# 61000-4-6 CDN calibration - how to factor in the 6 dB attenuator?

I am seeking some clarification around CDN calibration for 61000-4-6 (RF conducted immunity test).

By following the standard and some application notes, I am pretty sure I have it sorted. I just have one question.

If you look at figure 8c in 61000-4-6 it does not show the 6 dB attenuator in the setup for level setting at the EUT port of coupling/decoupling devices.

Whereas in the application notes I have read, it shows the 6 dB attenuator in circuit. http://www.teseq.com/products/downloads/datasheet/NSG_4070.pdf

To quote the application note.

It is important to be aware that the test levels are specified as the voltage into an open circuit, not the voltage that is actually applied to the EUT, nor even that which is observed on the measuring instrument during calibration. Because both source and load impedances are known during calibration the actual indicated voltage for an applied emf level can be calculated. For the CDN calibration jig, the source impedance is 150Ω, the load impedance is also 150Ω and the measuring instrument impedance is 50Ω. The indicated voltage must be multiplied by 3 to allow for the 50 to 150Ω conversion and again by 2 to reach the open-circuit voltage, hence the indicated value is 1/6th the desired stress level.

Nowhere does it talk about the 6 dB attenuator’s effect on calibration.

My question: I kind of understand that the purpose of the 6 dB attenuator is to help match the impedance between the two circuits (correction, The 6dB pad is to improve the 50ohm output impedance of the 'generator assembly' at the test cell), but I don’t understand how it doesn’t influence the calibration level.

## 1 Answer

The purpose of the 6dB pad is not to help match the impedance between the two circuits.

The 6dB pad is to improve the 50ohm output impedance of the 'generator assembly' at the test cell, in order to make the mathematics of correcting for open circuit emf more precise. It's very common practice to add a 6dB pad to the end of a long cable.

The output impedance of a typical RF generator is generally quite good, when operated at low output levels. This is because its power amplifier is working at low level, and it usually has some output attenuation in circuit. Neither of these are true when it's operating at high level, and the output impedance worsens.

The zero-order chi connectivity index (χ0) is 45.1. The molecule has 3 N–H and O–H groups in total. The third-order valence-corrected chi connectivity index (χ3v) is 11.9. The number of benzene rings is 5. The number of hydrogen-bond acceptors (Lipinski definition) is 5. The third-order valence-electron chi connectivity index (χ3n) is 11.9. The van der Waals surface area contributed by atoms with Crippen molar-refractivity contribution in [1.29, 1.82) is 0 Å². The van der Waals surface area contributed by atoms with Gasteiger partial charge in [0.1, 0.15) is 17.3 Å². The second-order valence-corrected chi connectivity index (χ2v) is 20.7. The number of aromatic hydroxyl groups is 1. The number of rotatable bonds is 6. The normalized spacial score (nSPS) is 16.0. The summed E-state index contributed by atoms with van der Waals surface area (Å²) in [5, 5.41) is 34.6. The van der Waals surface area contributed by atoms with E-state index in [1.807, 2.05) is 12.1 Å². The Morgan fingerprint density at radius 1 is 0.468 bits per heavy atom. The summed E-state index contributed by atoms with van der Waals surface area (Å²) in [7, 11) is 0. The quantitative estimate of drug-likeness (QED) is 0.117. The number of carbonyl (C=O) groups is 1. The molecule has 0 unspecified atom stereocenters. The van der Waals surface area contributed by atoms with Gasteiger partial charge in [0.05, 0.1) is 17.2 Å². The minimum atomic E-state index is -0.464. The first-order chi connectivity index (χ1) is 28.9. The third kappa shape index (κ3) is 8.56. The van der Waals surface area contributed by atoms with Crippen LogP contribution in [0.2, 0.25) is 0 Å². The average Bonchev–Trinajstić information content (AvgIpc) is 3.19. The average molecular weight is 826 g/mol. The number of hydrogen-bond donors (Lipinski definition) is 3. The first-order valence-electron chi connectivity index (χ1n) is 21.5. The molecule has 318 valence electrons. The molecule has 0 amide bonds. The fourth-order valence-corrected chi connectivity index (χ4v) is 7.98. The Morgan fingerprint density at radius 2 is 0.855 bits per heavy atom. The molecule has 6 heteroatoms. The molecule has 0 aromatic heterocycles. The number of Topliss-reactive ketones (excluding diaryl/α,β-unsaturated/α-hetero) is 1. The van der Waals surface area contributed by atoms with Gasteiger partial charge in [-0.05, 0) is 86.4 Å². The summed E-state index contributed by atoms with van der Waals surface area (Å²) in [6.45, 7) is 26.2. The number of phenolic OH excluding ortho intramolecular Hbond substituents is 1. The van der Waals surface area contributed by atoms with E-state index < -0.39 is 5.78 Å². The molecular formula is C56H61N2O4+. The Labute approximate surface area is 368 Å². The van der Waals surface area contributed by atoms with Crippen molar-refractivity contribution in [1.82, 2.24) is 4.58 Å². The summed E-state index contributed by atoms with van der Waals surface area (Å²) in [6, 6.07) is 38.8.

The signal generator has a coupler, and a long cable connected to it as well. Neither of these will be perfect. These further degrade the output impedance of the generator/coupler/cable system.

The 6dB pad improves the output return loss of this system by 12dB. Pads can be made very precisely to 50 ohms, much better than couplers and generators, so its impedance becomes effectively the reference impedance for the generator system.

Of course the loss through the pad must be taken into account in the obvious way. The power coupler will read 6dB more (when its coupling factor is taken into account) than the power going into the cell. Be warned however that sometimes the lab procedure makes these 6dB allowances in an odd way, but that's just accounting practice, not physics.

It's a pity that the pad is 6dB, which is the same numerical value as the voltage ratio between loaded and open circuit. What it means is that it's sometimes not obvious when a procedure is correcting by 6dB for the loading, or 6dB for the pad. Or even worse, using sleight of hand to assume one and correct for the other. Take care.

• Thanks for your response and correcting my error regarding the purpose of the 6 dB pad. So, just to clarify. You are basically saying the 50 ohms when doing the math to work out that the indicated level is 1/6th the desired level is actually the 50 ohms of the pad, not the 50 ohms of the RF amplifier? and that the 50 ohms of the RF amplifier output doesn't come into play when calibrating the CDN because the 6 dB pad, for want of a better word, masks everything up stream of it? – philby Jul 27 '18 at 11:44
• @philby Yes. However 'masks everything' is perhaps taking it a bit far, but improving return loss by 12dB is usually an enormous improvement, and enough for most purposes. – Neil_UK Jul 27 '18 at 12:41